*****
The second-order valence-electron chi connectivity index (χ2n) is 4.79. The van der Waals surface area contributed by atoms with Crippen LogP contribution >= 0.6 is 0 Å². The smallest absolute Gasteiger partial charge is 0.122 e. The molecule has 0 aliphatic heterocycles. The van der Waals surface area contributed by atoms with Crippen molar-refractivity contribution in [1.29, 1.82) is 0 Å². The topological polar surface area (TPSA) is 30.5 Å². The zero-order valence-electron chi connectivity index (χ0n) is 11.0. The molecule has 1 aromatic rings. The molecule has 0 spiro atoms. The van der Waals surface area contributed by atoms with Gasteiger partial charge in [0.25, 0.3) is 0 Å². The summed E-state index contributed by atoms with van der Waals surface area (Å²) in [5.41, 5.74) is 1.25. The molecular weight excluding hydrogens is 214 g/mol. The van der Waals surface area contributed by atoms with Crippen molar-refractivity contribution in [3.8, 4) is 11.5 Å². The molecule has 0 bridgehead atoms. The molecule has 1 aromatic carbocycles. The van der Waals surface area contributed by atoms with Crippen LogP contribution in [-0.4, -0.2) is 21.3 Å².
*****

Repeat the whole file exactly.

The second-order valence-electron chi connectivity index (χ2n) is 4.79. The van der Waals surface area contributed by atoms with Crippen LogP contribution >= 0.6 is 0 Å². The smallest absolute Gasteiger partial charge is 0.122 e. The molecule has 0 aliphatic heterocycles. The van der Waals surface area contributed by atoms with Crippen molar-refractivity contribution in [1.29, 1.82) is 0 Å². The topological polar surface area (TPSA) is 30.5 Å². The zero-order valence-electron chi connectivity index (χ0n) is 11.0. The molecule has 1 aromatic rings. The molecule has 0 spiro atoms. The van der Waals surface area contributed by atoms with Gasteiger partial charge in [0.25, 0.3) is 0 Å². The summed E-state index contributed by atoms with van der Waals surface area (Å²) in [5.41, 5.74) is 1.25. The molecular weight excluding hydrogens is 214 g/mol. The van der Waals surface area contributed by atoms with Crippen molar-refractivity contribution in [3.8, 4) is 11.5 Å². The molecule has 0 bridgehead atoms. The molecule has 1 aromatic carbocycles. The van der Waals surface area contributed by atoms with Crippen LogP contribution in [-0.4, -0.2) is 21.3 Å².